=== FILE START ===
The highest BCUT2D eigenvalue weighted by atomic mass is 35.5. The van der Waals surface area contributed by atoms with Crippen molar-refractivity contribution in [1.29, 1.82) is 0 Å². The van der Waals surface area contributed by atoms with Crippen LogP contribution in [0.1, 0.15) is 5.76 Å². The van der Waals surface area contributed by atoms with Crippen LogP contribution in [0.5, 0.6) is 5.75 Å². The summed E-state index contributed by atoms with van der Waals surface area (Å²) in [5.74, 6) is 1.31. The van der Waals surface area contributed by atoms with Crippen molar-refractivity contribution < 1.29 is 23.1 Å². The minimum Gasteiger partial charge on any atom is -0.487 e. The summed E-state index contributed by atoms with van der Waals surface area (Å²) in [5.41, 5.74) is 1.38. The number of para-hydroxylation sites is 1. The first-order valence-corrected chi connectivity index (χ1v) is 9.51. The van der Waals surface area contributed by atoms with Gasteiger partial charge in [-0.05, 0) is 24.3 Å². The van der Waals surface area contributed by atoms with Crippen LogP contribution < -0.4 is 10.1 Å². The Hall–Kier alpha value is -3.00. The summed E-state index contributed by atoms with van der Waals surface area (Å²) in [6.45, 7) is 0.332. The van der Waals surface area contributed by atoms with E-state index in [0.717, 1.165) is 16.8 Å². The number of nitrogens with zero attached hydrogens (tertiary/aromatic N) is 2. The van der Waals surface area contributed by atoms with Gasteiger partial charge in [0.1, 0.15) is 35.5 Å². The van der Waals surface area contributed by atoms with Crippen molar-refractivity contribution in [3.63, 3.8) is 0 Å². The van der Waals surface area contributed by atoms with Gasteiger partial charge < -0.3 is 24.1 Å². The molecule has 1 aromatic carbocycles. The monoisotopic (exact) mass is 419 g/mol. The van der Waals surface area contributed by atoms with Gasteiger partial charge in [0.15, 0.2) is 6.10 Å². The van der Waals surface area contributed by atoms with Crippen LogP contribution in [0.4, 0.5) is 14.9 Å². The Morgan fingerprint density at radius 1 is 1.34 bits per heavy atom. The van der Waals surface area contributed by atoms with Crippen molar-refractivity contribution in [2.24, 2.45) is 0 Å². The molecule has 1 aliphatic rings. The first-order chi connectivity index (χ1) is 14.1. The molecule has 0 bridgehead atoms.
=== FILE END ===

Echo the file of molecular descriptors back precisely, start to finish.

The highest BCUT2D eigenvalue weighted by atomic mass is 35.5. The van der Waals surface area contributed by atoms with Crippen molar-refractivity contribution in [1.29, 1.82) is 0 Å². The van der Waals surface area contributed by atoms with Crippen LogP contribution in [0.1, 0.15) is 5.76 Å². The van der Waals surface area contributed by atoms with Crippen LogP contribution in [0.5, 0.6) is 5.75 Å². The summed E-state index contributed by atoms with van der Waals surface area (Å²) in [5.74, 6) is 1.31. The van der Waals surface area contributed by atoms with Crippen molar-refractivity contribution < 1.29 is 23.1 Å². The minimum Gasteiger partial charge on any atom is -0.487 e. The summed E-state index contributed by atoms with van der Waals surface area (Å²) in [5.41, 5.74) is 1.38. The number of para-hydroxylation sites is 1. The first-order valence-corrected chi connectivity index (χ1v) is 9.51. The van der Waals surface area contributed by atoms with Gasteiger partial charge in [-0.05, 0) is 24.3 Å². The van der Waals surface area contributed by atoms with Crippen LogP contribution < -0.4 is 10.1 Å². The Hall–Kier alpha value is -3.00. The summed E-state index contributed by atoms with van der Waals surface area (Å²) in [6.45, 7) is 0.332. The van der Waals surface area contributed by atoms with E-state index in [0.717, 1.165) is 16.8 Å². The number of nitrogens with zero attached hydrogens (tertiary/aromatic N) is 2. The van der Waals surface area contributed by atoms with Gasteiger partial charge in [0.1, 0.15) is 35.5 Å². The van der Waals surface area contributed by atoms with Crippen molar-refractivity contribution in [3.63, 3.8) is 0 Å². The van der Waals surface area contributed by atoms with Gasteiger partial charge < -0.3 is 24.1 Å². The molecule has 1 aromatic carbocycles. The monoisotopic (exact) mass is 419 g/mol. The van der Waals surface area contributed by atoms with Gasteiger partial charge in [0.15, 0.2) is 6.10 Å². The van der Waals surface area contributed by atoms with Crippen LogP contribution in [0.4, 0.5) is 14.9 Å². The Morgan fingerprint density at radius 1 is 1.34 bits per heavy atom. The van der Waals surface area contributed by atoms with Crippen molar-refractivity contribution in [2.24, 2.45) is 0 Å². The molecule has 1 aliphatic rings. The first-order chi connectivity index (χ1) is 14.1. The molecule has 0 bridgehead atoms.